To trade or not to trade, that is the question facing GM Mike Gillis in what has become one of the more interesting weeks on the NHL calendar. As the days count down to the trade deadline, what will the general manager do? With so little cap space at his disposal, Gillis is partially limited in what types of deals he can pull off, however with his team leading the NHL with a five point cushion over the rest of the Western Conference; does GM MG really need to make a move? And if so, what exactly do the Canucks need?
Sitting 2nd overall in league scoring, the Canucks most certainly are not looking to add that extra offensive talent, the team has it in spades.
On the blueline, the Canucks injury woes have pushed the organization’s defensive depth to the limit. But the worst is over, with Dan Hamhuis and Keith Ballard back in the fold, and Kevin Bieksa and Andrew Alberts hoping to make their return before playoffs, the team appears to have survived a fragile February. Alex Edler will be sorely missed down the stretch, but the team has long since come to terms with the occupational hazards of hockey.
It is in dealing with those hazards that Mike Gillis believes will add an extra degree of toughness and resiliency to his team.
“How you deal with adversity and whether you continue to find ways to win are very important things that you build on throughout the course of a season,” Gillis said.
“I think what happens when you get into the playoffs having gone through that, you’re much better positioned to deal with things that come your way. This is a much stronger team than we had, top to bottom, the last couple of years. I think it’s a number of different factors, not just one. But I do have a different sense about this team now than I’ve ever had before.”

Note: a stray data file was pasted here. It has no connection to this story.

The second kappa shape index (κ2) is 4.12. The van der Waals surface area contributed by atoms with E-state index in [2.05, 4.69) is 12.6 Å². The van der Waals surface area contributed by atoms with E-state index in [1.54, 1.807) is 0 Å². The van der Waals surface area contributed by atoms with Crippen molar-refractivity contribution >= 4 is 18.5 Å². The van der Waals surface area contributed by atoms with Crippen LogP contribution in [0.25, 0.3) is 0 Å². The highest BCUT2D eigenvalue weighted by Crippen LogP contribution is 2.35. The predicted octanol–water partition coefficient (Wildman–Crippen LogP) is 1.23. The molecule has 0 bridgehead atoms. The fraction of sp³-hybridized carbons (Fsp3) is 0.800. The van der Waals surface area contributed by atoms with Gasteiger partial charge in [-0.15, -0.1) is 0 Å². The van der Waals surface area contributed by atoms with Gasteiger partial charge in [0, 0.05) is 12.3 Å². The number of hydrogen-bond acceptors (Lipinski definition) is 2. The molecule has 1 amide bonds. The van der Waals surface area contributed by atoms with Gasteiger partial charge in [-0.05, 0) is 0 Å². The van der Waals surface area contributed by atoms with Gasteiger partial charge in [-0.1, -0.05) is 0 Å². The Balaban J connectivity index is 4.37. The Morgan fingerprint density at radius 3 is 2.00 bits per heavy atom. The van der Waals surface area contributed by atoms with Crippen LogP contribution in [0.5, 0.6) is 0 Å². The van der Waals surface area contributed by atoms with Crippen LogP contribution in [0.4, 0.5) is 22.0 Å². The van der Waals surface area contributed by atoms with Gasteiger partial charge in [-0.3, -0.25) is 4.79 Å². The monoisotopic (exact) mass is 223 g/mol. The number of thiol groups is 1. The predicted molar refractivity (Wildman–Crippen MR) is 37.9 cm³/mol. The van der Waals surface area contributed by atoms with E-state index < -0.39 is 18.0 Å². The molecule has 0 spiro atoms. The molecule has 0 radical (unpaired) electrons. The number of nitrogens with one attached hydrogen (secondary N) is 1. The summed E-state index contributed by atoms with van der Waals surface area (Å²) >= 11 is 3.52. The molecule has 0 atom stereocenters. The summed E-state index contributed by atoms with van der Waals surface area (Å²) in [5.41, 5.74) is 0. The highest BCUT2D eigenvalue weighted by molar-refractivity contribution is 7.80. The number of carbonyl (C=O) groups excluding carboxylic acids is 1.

So, if Gillis isn’t shopping for defenceman with scouts watching a variety of NHL games, what exactly are the Canucks looking for? Having generated a season’s worth of chemistry across the top three lines, the Canucks fourth line stands alone as the only potential cause for concern. All due respect to fourth line regular Tanner Glass, the Canucks simply don’t have the size and toughness necessary to go to war and come out alive. And make no mistake, that’s what an NHL playoff game is, war.
Remember Dave Bolland carving up the Sedins calves without threat of retaliation? Remember how Dustin Byfuglien waltzed through Roberto Luongo’s crease as if it were his own private dance floor? Teams are sure to have taken notice, and will be giving the Canucks a rough ride every chance they get this post season. Much like Ben Eager in Chicago last season, the Canucks need an enforcer, a bruiser, a do-whatever-it-takes-major-penalties-be-damned player to keep the opposition in check, and keep the Sedins and company focused on scoring goals rather than their own safety.
The following players can do just that, while keeping the Canucks salary cap piggy bank intact.
Zenon Konopka – C – New York Islanders – $600,000 cap hit, pending UFA.